If there is one consistent theme to his actions, it is the concept of seeking justice, reflecting a central characteristic of Shiite Islam. In more temporal terms, his strategy appears to be two-pronged: to reinforce his support among hard-liners with sharp attacks on Israel and the West, for example, while moving to appease a society weary of the social and economic challenges of life in the Islamic republic.
"He is reshaping the identity of the elite," said a political science professor in Tehran who asked not to be identified so as not to affect his relations with government officials. "Being against Jews and Zionists is an essential part of this new identity."
Mr. Ahmadinejad has been far freer to maneuver than his predecessor, Mr. Khatami, whose movement for change frightened religious leaders. Instead of having to prove his fealty to the system, Mr. Ahmadinejad has been given — or has taken — the opportunity to try to calm the streets. Perhaps most surprising, the man who was rumored to want to segregate men and women on elevators and even sidewalks has emerged as a proponent of women's rights, challenging some of the nation's most powerful religious leaders.
"I believe Ahmadinejad's government will be the most secular we have had since the start of the revolution," said Mahmoud Shamsolvaezin, a journalist and political analyst. "The government is not a secular one with secular thought. Ahmadinejad is a very religious man. But the government recognizes it has no choice, this is what the public demands."
Mr. Ahmadinejad called for allowing women into stadiums, in an attempt to reverse a post-revolution ban when religious leaders decreed that sports arenas were not the proper environment for women. Four grand ayatollahs objected to his decision, but he backed down only when the supreme leader stepped in. Even then, Mr. Ahmadinejad said he was suspending the decision, not canceling it.
Most significant, during the discussion of the stadium issue, the president defended women in a way that put him outside the mainstream of conservative Islamic discourse, even beyond Iran's borders.
"Unfortunately, whenever there is talk of social corruption, fingers are pointed at women," Mr. Ahmadinejad said, in comments that for a leader in this society were groundbreaking. "Shouldn't men be blamed for the problems, too?"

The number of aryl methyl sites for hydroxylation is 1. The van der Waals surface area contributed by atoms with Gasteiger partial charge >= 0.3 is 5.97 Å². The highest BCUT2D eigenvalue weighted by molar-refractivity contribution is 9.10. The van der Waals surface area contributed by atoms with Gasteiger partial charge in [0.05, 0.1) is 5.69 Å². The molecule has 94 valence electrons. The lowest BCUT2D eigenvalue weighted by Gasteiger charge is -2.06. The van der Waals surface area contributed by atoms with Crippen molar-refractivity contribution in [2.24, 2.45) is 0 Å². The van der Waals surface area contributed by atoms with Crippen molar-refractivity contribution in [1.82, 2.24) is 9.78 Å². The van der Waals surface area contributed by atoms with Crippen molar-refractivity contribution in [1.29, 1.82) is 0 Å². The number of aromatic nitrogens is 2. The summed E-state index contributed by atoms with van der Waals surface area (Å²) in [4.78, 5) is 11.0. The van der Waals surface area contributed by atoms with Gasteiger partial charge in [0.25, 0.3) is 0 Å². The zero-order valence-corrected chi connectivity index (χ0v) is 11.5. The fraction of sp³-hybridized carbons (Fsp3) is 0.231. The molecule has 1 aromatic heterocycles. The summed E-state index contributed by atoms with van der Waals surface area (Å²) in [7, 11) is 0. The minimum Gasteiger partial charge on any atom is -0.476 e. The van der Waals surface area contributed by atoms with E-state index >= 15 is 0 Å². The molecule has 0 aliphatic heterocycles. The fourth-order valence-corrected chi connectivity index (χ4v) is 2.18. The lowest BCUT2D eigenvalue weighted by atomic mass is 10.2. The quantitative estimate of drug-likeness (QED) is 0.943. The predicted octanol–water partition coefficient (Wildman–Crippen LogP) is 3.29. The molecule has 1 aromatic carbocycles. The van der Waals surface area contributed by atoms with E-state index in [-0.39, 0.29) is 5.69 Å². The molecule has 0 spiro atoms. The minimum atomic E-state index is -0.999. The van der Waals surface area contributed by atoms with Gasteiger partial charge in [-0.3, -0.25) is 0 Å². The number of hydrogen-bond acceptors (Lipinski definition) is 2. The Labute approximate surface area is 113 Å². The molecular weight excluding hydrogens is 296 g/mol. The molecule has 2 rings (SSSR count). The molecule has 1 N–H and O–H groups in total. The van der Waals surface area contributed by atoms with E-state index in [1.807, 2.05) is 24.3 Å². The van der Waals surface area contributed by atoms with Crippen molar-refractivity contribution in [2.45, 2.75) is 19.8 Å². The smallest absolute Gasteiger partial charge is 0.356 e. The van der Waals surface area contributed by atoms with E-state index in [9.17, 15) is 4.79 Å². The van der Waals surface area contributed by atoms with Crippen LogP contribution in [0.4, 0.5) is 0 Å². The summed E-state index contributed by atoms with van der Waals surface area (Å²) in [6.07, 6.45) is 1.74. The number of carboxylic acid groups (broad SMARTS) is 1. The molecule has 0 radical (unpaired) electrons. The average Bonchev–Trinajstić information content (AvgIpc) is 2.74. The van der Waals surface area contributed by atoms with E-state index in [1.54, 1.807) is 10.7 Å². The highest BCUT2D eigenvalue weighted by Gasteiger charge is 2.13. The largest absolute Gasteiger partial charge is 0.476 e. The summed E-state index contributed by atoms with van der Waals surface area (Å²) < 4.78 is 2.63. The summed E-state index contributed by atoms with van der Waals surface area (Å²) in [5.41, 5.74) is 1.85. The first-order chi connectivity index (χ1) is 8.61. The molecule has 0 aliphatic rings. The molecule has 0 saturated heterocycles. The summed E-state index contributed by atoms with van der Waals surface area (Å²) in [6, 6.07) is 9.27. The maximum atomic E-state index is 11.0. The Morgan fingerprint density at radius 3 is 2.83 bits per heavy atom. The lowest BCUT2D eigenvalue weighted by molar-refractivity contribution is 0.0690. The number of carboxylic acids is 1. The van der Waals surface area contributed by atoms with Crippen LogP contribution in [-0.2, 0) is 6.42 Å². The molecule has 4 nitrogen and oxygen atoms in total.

The president's strategy is also aimed at limiting political challenges to the system. While political arrests are down, and the government has not moved to close privately held newspapers, it has staged a few crucial arrests — sending a chill through intellectual and academic circles — and it has pressured newspapers to be silent on certain topics, like opposition to the nuclear program.
He also has struck back at those who would undermine or mock him. The local press reported that the president became so incensed with jokes about his personal hygiene that were being exchanged via text messages on cellphones, that he had the messages stopped and people at the top of the cellphone system punished.
Mr. Ahmadinejad offered voters change and promises to improve the lives of the poor, who make up the majority of this country. But he has been unable to push through economic changes by personal fiat, as he has done in the political realm. He ordered the banks, for example, to lower interest rates, and was rebuffed by the head of the central bank. He offered to give inexpensive housing loans to the poor — but with only 300,000 available, more than 2 million people applied. The program will cost the government more than $3 billion.
He has traveled around the country, promising to dole out development projects the government can hardly afford. In the last year, the cost of construction materials has jumped 30 to 50 percent, and prices of dairy products have increased by more than 15 percent. Many people are asking how this can happen when the price of oil is so high.
Without a strong grasp of economics, and an economy that is almost entirely in the hands of the government, Mr. Ahmadinejad has grappled with ways to inject oil revenue into the system without causing inflation to soar. At the same time, the volatile political situation has caused capital flight and limited foreign investment as the needs of the public continue to grow alongside the president's promises.
In politics, the president by turns ignores and confronts those who have opposed him from the start, whether conservative or liberal, all the while playing to the masses.
"Ahmadinejad knows there is a big gap between the intellectual elite and the masses, and he knows how it serves his interest," said Emadedin Baghi, director of a prisoners' rights group. "He is playing to the masses and trying to widen this gap."
He has managed to sideline opponents like Mr. Rafsanjani, either through his own initiative or with the back-channel support of Mr. Khamenei, the supreme leader. Mr. Rafsanjani, a midlevel cleric whom Mr. Ahmadinejad defeated in a runoff for the presidency, "has been undermined, he's not a powerful person anymore," said Muhammad Atrianfar, a close ally of Mr. Rafsanjani and publisher of the daily newspaper Shargh. He said Mr. Rafsanjani had tried to get the supreme leader to rein the president in, but was unable to convince him.
Mr. Rafsanjani is representative of the class of people — wealthy and influential from the first generation of the revolution — that the president is trying to displace, said the retired general, Mr. Akhari.
Nazila Fathi contributed reporting for this article.